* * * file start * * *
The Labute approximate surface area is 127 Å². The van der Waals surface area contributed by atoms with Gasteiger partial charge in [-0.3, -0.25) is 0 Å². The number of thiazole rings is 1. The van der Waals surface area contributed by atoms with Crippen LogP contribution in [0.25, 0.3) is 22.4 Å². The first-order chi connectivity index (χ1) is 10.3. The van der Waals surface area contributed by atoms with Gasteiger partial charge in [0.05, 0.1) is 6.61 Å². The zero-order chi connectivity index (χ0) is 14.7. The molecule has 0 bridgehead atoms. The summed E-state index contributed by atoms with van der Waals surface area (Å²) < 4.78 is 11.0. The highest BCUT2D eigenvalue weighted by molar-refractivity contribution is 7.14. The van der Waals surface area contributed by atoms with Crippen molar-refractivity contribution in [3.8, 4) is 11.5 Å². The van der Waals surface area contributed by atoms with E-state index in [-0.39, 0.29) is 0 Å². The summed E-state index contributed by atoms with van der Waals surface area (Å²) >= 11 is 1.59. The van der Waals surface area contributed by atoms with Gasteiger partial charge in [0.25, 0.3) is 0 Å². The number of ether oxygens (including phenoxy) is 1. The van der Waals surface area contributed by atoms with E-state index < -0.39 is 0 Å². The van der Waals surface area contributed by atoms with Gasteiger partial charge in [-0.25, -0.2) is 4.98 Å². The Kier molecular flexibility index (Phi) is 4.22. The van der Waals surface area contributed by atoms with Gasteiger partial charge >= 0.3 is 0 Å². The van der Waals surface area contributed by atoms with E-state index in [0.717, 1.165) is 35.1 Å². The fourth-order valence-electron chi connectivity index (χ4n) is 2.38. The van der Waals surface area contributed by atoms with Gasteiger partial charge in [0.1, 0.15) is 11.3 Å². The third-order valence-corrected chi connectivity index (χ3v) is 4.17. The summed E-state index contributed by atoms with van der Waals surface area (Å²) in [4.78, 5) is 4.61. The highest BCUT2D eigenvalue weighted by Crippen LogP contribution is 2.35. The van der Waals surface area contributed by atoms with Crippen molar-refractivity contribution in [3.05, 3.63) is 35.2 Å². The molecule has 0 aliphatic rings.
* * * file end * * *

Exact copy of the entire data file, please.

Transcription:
The Labute approximate surface area is 127 Å². The van der Waals surface area contributed by atoms with Gasteiger partial charge in [-0.3, -0.25) is 0 Å². The number of thiazole rings is 1. The van der Waals surface area contributed by atoms with Crippen LogP contribution in [0.25, 0.3) is 22.4 Å². The first-order chi connectivity index (χ1) is 10.3. The van der Waals surface area contributed by atoms with Gasteiger partial charge in [0.05, 0.1) is 6.61 Å². The zero-order chi connectivity index (χ0) is 14.7. The molecule has 0 bridgehead atoms. The summed E-state index contributed by atoms with van der Waals surface area (Å²) < 4.78 is 11.0. The highest BCUT2D eigenvalue weighted by molar-refractivity contribution is 7.14. The van der Waals surface area contributed by atoms with Crippen molar-refractivity contribution in [3.8, 4) is 11.5 Å². The van der Waals surface area contributed by atoms with E-state index in [-0.39, 0.29) is 0 Å². The summed E-state index contributed by atoms with van der Waals surface area (Å²) >= 11 is 1.59. The van der Waals surface area contributed by atoms with Gasteiger partial charge in [0.25, 0.3) is 0 Å². The number of ether oxygens (including phenoxy) is 1. The van der Waals surface area contributed by atoms with E-state index < -0.39 is 0 Å². The van der Waals surface area contributed by atoms with Gasteiger partial charge in [-0.25, -0.2) is 4.98 Å². The Kier molecular flexibility index (Phi) is 4.22. The van der Waals surface area contributed by atoms with Gasteiger partial charge >= 0.3 is 0 Å². The van der Waals surface area contributed by atoms with E-state index in [0.717, 1.165) is 35.1 Å². The fourth-order valence-electron chi connectivity index (χ4n) is 2.38. The van der Waals surface area contributed by atoms with Gasteiger partial charge in [0.1, 0.15) is 11.3 Å². The third-order valence-corrected chi connectivity index (χ3v) is 4.17. The summed E-state index contributed by atoms with van der Waals surface area (Å²) in [4.78, 5) is 4.61. The highest BCUT2D eigenvalue weighted by Crippen LogP contribution is 2.35. The van der Waals surface area contributed by atoms with Crippen molar-refractivity contribution in [3.05, 3.63) is 35.2 Å². The molecule has 0 aliphatic rings.